Keep in mind that if you do find settings for your model they could look totally different on your set because of component variability and viewing conditions. If you can't at least adjust the settings yourself with a disk, and you do find settings but they don't look good, then the only options left are learning how to calibrate yourself or hire a professional. The professional settings are usually achieved with a light meter and software, so unless your room conditions are exactly the same as someone else's, and your components have the same tolerance values, it's a crap shoot.
post #8 of 8
Quote:
Originally Posted by Otto Pylot View Post

Keep in mind that if you do find settings for your model they could look totally different on your set because of component variability and viewing conditions. If you can't at least adjust the settings yourself with a disk, and you do find settings but they don't look good, then the only options left are learning how to calibrate yourself or hire a professional. The professional settings are usually achieved with a light meter and software, so unless your room conditions are exactly the same as someone else's, and your components have the same tolerance values, it's a crap shoot.

Yep - I completely understand. I will either spring for a pro calibration, or borrow a meter and SW from a tech at work (I work for a video equipment company).
Copying the "Pro" settings from someone else *NEVER* works. I've proven that many times smile.gif

Last night I played around with the basic settings on my M471i-A02 using the following AVS Forum Test Patterns played from my Apple TV:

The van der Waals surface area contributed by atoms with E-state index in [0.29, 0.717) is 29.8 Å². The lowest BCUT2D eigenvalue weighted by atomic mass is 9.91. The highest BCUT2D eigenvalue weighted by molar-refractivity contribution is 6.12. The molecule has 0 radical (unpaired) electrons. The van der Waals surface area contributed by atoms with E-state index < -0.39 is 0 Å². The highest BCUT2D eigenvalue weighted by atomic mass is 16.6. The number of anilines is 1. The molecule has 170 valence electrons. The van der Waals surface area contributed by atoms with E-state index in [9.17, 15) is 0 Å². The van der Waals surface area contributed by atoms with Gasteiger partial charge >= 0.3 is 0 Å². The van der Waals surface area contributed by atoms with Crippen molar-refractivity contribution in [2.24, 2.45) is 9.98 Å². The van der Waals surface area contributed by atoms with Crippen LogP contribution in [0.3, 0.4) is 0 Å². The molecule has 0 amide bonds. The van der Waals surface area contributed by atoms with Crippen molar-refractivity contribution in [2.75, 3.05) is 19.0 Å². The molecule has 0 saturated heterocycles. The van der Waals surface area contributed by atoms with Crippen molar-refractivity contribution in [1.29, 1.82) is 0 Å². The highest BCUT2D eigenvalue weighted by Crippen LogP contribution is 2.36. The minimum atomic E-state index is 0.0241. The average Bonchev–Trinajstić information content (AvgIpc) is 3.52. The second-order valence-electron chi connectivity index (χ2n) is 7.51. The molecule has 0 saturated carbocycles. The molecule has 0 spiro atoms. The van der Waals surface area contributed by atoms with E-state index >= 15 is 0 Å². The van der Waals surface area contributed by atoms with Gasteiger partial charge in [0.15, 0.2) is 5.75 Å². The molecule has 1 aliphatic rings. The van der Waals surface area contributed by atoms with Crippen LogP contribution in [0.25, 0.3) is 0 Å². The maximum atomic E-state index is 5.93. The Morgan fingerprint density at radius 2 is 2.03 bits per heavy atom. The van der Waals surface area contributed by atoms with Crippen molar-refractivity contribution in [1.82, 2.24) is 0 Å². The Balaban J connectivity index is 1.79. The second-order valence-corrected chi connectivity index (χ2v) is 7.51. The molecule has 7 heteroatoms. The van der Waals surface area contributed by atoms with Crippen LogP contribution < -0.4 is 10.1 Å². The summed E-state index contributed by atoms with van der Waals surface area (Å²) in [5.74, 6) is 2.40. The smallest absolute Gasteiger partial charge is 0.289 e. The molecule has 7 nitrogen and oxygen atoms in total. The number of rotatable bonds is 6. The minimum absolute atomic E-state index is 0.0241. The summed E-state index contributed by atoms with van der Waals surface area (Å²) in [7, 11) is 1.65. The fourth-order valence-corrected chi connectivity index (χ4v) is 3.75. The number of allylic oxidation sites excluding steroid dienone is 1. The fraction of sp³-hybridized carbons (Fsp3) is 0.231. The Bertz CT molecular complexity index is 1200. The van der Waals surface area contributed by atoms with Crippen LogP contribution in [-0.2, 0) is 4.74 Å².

1-Black Clipping.mp4
2-APL Clipping.mp4
3-White Clipping.mp4
4-Flashing Color Bars.mp4
5-Sharpness & Overscan.mp4

I was able to use the Color Tuner menu to turn on only the BLUE primary when using the flashing bars pattern to set color saturation and tint - which made it very easy.
I started with the "Calibrated" mode on the TV and performed the following sequence of adjustments:

Started with these settings:
Picture Mode = Calibrated
Auto Brightness Control = OFF
Backlight = 80 (BL was arrived at after many iterations - my room is pretty bright - 80 works best for me)
---
Color Temp = NORMAL
Black Detail = OFF
Smart Dimming = OFF (I hate Smart Dimming on the M471i - puts horizontal "glare" across the picture on dark scenes)
Noise Filters = OFF
Film Mode = AUTO
---
Then performed this sequence:
  1. Adjusted Brightness using the 'Black Clipping' and 'APL Clipping' patterns (Brightness = 60)
  2. Adjusted Contrast using the 'White Clipping' and 'APL Clipping' patterns (Contrast = 68)
  3. Adjusted Sharpness using the sharpness/overscan pattern (Sharpness = 5, anything higher started creating outlines/halos)
  4. Adjusted Color using 'Flashing Bars' pattern and by turning only BLUE on in Color Tuner menu. (Color was perfect at 40)
  5. Adjusted Tint using 'Flashing Bars' pattern (Tint of -3 was perfect)

The biggest surprises were COLOR and SHARP settings. Anything above 5 on sharpness started to cause outlines on the test pattern.
COLOR in the low 40's really helped skin tones look more natural and prevented extreme over saturation on shows like 'The Voice'.